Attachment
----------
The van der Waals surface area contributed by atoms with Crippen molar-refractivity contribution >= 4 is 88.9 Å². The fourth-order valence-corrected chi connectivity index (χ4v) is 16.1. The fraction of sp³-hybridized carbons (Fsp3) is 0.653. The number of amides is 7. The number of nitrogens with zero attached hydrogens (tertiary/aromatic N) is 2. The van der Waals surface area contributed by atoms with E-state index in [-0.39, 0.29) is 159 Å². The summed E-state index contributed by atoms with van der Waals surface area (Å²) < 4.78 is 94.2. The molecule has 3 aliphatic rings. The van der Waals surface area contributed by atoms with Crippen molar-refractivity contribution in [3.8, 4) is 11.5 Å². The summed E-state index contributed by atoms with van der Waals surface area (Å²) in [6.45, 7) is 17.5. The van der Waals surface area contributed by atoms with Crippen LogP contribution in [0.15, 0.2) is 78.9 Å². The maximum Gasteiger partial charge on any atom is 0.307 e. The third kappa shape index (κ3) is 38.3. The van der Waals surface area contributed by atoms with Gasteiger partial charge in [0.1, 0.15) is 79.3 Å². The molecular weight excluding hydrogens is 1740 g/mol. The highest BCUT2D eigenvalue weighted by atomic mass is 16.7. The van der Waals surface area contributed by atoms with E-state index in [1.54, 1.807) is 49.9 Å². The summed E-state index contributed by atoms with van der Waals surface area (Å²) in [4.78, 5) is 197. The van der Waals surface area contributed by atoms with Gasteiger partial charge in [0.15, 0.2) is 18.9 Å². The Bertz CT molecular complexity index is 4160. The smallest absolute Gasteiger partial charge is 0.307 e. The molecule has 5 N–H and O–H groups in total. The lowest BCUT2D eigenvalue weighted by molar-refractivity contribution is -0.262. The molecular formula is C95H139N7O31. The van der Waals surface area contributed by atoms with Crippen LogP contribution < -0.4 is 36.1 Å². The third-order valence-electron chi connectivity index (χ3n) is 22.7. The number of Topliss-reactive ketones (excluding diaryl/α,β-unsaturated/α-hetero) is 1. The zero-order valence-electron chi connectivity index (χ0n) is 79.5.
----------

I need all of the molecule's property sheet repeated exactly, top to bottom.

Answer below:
The van der Waals surface area contributed by atoms with Crippen molar-refractivity contribution >= 4 is 88.9 Å². The fourth-order valence-corrected chi connectivity index (χ4v) is 16.1. The fraction of sp³-hybridized carbons (Fsp3) is 0.653. The number of amides is 7. The number of nitrogens with zero attached hydrogens (tertiary/aromatic N) is 2. The van der Waals surface area contributed by atoms with E-state index in [-0.39, 0.29) is 159 Å². The summed E-state index contributed by atoms with van der Waals surface area (Å²) < 4.78 is 94.2. The molecule has 3 aliphatic rings. The van der Waals surface area contributed by atoms with Crippen molar-refractivity contribution in [3.8, 4) is 11.5 Å². The summed E-state index contributed by atoms with van der Waals surface area (Å²) in [6.45, 7) is 17.5. The van der Waals surface area contributed by atoms with Crippen LogP contribution in [0.15, 0.2) is 78.9 Å². The maximum Gasteiger partial charge on any atom is 0.307 e. The third kappa shape index (κ3) is 38.3. The van der Waals surface area contributed by atoms with Gasteiger partial charge in [0.1, 0.15) is 79.3 Å². The molecular weight excluding hydrogens is 1740 g/mol. The highest BCUT2D eigenvalue weighted by atomic mass is 16.7. The van der Waals surface area contributed by atoms with E-state index in [1.54, 1.807) is 49.9 Å². The summed E-state index contributed by atoms with van der Waals surface area (Å²) in [4.78, 5) is 197. The van der Waals surface area contributed by atoms with Gasteiger partial charge in [0.15, 0.2) is 18.9 Å². The Bertz CT molecular complexity index is 4160. The smallest absolute Gasteiger partial charge is 0.307 e. The molecule has 5 N–H and O–H groups in total. The lowest BCUT2D eigenvalue weighted by molar-refractivity contribution is -0.262. The molecular formula is C95H139N7O31. The van der Waals surface area contributed by atoms with Crippen LogP contribution < -0.4 is 36.1 Å². The third-order valence-electron chi connectivity index (χ3n) is 22.7. The number of Topliss-reactive ketones (excluding diaryl/α,β-unsaturated/α-hetero) is 1. The zero-order valence-electron chi connectivity index (χ0n) is 79.5.